Self-Assembly of Amphiphilic Block Copolypeptoids with C 2 -C 5 Side Chains in Aqueous Solution
van Pée, Karl-Heinz
KAUST Grant NumberKUK-F1-029-32
Online Publication Date2014-12-22
Print Publication Date2015-03
Permanent link to this recordhttp://hdl.handle.net/10754/599578
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Abstract© 2014 WILEY-VCH Verlag GmbH & Co. KGaA, Weinheim. Nowadays, amphiphilic molecules play an important role in our life. In medical applications, amphiphilic block copolymers have attracted much attention as excipients in drug delivery systems. Here, the polymers are used as emulsifiers, micelles, or polymersomes with a hydrophilic corona block and a hydrophobic core or membrane. The aggregation behavior in aqueous solutions of a series of different amphiphilic block copolypeptoids comprising polysarcosine as a hydrophilic part is here reported. The formation of aggregates is investigated with 1H NMR spectroscopy and dynamic light scattering, and the determination of the critical micelle concentration (cmc) is performed using pyrene fluorescence spectroscopy. For the different block copolypeptoids cmc values ranging from 0.6 × 10-6 M to 0.1 × 10-3 M are found. The tendency to form micelles increases with increasing hydrophobicity at the nitrogen side chain in the hydrophobic moiety. Furthermore, in the case of the same hydrophobic side chain, a decreasing hydrophilic/lipophilic balance leads to the formation of larger aggregates. The aggregates formed in the buffer are able to solubilize the hydrophobic model compounds Reichardt's dye and pyrene, and exhibit versatile microenvironments. Final investigations about the cytotoxicity reveal that the block copolypeptoids are well tolerated by mammalian cells up to high concentrations.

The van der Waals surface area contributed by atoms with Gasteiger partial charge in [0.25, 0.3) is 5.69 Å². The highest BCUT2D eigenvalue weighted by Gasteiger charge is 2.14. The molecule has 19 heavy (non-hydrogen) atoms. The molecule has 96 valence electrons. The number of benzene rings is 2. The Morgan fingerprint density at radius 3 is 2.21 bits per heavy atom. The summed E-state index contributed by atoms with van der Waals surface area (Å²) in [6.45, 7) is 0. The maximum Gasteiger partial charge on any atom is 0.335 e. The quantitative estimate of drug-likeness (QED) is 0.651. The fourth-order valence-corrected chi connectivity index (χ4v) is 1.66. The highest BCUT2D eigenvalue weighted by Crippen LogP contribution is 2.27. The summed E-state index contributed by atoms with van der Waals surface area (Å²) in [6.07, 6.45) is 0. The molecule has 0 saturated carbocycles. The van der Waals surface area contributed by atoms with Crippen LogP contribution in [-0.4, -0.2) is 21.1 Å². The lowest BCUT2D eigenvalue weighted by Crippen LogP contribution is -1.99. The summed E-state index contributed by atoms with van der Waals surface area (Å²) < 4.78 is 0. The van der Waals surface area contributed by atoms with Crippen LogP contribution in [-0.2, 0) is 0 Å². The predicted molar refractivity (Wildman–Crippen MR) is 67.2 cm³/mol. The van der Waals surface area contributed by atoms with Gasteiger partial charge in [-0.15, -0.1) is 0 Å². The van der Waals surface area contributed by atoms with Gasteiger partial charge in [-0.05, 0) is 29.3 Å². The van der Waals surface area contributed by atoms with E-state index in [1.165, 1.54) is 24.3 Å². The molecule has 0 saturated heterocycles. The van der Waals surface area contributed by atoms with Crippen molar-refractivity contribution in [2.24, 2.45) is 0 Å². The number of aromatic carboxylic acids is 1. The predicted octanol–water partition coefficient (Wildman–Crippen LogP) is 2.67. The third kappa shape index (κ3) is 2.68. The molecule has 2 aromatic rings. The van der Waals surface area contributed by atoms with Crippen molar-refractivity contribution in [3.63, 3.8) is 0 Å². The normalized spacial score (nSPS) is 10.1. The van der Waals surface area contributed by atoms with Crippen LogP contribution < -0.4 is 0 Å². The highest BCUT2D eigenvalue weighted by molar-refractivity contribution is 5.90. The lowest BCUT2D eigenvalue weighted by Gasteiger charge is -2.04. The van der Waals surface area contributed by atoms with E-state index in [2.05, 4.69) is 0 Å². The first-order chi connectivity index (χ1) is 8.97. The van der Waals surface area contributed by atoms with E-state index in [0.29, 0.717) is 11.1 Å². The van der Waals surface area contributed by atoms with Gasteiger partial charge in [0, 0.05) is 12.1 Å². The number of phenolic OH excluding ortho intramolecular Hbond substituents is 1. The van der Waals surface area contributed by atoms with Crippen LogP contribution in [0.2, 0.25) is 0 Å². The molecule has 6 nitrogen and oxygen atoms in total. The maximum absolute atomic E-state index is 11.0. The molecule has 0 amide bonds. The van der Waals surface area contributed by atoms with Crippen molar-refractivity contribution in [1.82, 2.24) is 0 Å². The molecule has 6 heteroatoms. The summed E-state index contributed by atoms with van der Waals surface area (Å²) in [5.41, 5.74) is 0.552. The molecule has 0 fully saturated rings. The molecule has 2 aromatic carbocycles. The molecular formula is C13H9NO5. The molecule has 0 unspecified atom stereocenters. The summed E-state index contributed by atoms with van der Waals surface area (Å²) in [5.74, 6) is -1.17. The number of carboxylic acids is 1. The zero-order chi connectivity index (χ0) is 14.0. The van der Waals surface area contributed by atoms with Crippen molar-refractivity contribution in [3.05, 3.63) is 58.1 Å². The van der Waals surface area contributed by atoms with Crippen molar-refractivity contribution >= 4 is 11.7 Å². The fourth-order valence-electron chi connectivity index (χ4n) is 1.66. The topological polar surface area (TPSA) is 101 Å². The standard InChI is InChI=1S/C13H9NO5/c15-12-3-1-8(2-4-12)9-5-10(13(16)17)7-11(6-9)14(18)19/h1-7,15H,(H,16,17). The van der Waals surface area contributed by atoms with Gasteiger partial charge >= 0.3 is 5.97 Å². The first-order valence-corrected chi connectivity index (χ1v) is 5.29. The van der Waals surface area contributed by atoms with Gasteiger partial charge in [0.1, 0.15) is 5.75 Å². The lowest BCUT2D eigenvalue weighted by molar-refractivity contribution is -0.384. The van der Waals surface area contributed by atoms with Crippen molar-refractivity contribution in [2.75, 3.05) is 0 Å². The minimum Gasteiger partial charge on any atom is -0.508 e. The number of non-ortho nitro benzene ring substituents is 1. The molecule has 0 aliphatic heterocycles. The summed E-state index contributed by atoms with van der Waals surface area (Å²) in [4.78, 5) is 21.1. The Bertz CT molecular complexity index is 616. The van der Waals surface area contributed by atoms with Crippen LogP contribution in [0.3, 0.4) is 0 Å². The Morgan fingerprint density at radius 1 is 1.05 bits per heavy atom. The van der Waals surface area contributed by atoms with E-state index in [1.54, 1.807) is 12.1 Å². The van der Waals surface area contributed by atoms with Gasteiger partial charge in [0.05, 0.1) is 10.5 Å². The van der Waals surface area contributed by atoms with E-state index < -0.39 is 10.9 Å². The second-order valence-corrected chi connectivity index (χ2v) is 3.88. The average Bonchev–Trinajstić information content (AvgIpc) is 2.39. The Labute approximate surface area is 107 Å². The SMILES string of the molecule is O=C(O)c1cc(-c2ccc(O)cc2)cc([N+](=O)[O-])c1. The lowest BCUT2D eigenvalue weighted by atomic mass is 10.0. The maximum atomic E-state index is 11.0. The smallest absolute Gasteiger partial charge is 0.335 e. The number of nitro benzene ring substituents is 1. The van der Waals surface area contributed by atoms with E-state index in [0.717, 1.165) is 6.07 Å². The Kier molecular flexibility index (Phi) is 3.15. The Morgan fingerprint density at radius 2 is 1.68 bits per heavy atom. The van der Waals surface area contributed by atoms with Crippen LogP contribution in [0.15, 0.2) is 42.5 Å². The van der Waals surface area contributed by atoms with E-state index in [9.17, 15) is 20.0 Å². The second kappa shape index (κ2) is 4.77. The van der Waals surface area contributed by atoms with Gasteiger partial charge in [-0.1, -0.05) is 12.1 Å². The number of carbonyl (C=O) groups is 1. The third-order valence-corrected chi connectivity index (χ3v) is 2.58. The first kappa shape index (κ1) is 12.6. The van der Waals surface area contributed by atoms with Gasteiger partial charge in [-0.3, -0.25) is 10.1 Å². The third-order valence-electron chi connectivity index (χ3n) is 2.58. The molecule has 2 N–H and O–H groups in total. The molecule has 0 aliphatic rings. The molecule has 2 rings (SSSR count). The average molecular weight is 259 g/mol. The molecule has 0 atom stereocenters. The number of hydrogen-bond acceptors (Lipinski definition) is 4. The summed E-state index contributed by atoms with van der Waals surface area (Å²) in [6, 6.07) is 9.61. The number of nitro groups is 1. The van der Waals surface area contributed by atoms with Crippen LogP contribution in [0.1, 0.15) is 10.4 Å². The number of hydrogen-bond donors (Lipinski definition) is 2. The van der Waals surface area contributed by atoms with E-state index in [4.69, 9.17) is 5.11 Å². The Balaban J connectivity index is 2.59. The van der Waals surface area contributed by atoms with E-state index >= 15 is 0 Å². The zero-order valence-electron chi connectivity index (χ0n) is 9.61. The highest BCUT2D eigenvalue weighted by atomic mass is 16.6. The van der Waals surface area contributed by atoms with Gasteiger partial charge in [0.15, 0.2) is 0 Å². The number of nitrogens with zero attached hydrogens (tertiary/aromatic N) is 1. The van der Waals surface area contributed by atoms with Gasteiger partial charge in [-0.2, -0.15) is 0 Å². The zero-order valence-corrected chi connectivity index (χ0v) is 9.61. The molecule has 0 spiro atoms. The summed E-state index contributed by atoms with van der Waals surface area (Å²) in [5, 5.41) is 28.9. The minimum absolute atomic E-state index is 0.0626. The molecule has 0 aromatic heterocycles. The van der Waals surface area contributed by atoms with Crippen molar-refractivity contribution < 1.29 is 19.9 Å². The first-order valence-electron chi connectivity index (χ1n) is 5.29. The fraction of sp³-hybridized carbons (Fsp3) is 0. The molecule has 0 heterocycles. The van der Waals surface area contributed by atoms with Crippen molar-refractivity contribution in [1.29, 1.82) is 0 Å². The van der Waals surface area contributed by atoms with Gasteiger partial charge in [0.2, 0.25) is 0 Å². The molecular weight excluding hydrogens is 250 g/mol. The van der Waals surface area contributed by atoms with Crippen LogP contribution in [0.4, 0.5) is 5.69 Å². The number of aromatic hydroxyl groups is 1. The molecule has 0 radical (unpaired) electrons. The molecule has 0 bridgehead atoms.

CitationFetsch C, Flecks S, Gieseler D, Marschelke C, Ulbricht J, et al. (2014) Self-Assembly of Amphiphilic Block Copolypeptoids with C 2 -C 5 Side Chains in Aqueous Solution . Macromolecular Chemistry and Physics 216: 547–560. Available: http://dx.doi.org/10.1002/macp.201400534.
SponsorsThis publication is based on work supported by Award No. KUK-F1-029-32, made by King Abdullah University of Science and Technology (KAUST). Light-scattering experiments were possible through support of the Deutsche Forschungsgemeinschaft (INST 93/774-1 FUGG). The authors are grateful to Prof. Rainer Jordan (TU Dresden) for support and access to equipment. This work was supported by the Fonds der Chemischen Industrie and the Free State of Bavaria. The authors gratefully acknowledge financial support by the German Plastics Center SKZ and the Julius-Maximilians Universitat Wurzburg for start-up funding.